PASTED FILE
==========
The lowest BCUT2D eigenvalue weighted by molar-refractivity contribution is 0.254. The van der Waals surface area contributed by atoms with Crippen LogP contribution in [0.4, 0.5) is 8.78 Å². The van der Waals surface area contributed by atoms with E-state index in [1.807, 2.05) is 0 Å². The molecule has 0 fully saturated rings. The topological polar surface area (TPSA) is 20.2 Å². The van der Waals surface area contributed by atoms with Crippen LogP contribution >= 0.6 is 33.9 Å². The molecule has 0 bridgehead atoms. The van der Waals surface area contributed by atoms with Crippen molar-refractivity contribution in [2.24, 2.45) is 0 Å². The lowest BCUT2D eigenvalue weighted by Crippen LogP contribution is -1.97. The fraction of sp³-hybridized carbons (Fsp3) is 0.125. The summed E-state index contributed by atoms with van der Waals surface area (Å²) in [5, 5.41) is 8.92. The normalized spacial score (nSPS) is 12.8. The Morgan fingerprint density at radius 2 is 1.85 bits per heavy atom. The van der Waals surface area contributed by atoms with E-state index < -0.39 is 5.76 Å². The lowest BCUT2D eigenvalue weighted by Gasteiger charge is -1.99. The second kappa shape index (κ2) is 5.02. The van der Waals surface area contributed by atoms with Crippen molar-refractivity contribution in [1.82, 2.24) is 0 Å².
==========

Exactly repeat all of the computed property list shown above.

The lowest BCUT2D eigenvalue weighted by molar-refractivity contribution is 0.254. The van der Waals surface area contributed by atoms with Crippen LogP contribution in [0.4, 0.5) is 8.78 Å². The van der Waals surface area contributed by atoms with E-state index in [1.807, 2.05) is 0 Å². The molecule has 0 fully saturated rings. The topological polar surface area (TPSA) is 20.2 Å². The van der Waals surface area contributed by atoms with Crippen LogP contribution >= 0.6 is 33.9 Å². The molecule has 0 bridgehead atoms. The van der Waals surface area contributed by atoms with Crippen molar-refractivity contribution in [2.24, 2.45) is 0 Å². The lowest BCUT2D eigenvalue weighted by Crippen LogP contribution is -1.97. The fraction of sp³-hybridized carbons (Fsp3) is 0.125. The summed E-state index contributed by atoms with van der Waals surface area (Å²) in [5, 5.41) is 8.92. The normalized spacial score (nSPS) is 12.8. The Morgan fingerprint density at radius 2 is 1.85 bits per heavy atom. The van der Waals surface area contributed by atoms with E-state index < -0.39 is 5.76 Å². The lowest BCUT2D eigenvalue weighted by Gasteiger charge is -1.99. The second kappa shape index (κ2) is 5.02. The van der Waals surface area contributed by atoms with Crippen molar-refractivity contribution in [1.82, 2.24) is 0 Å².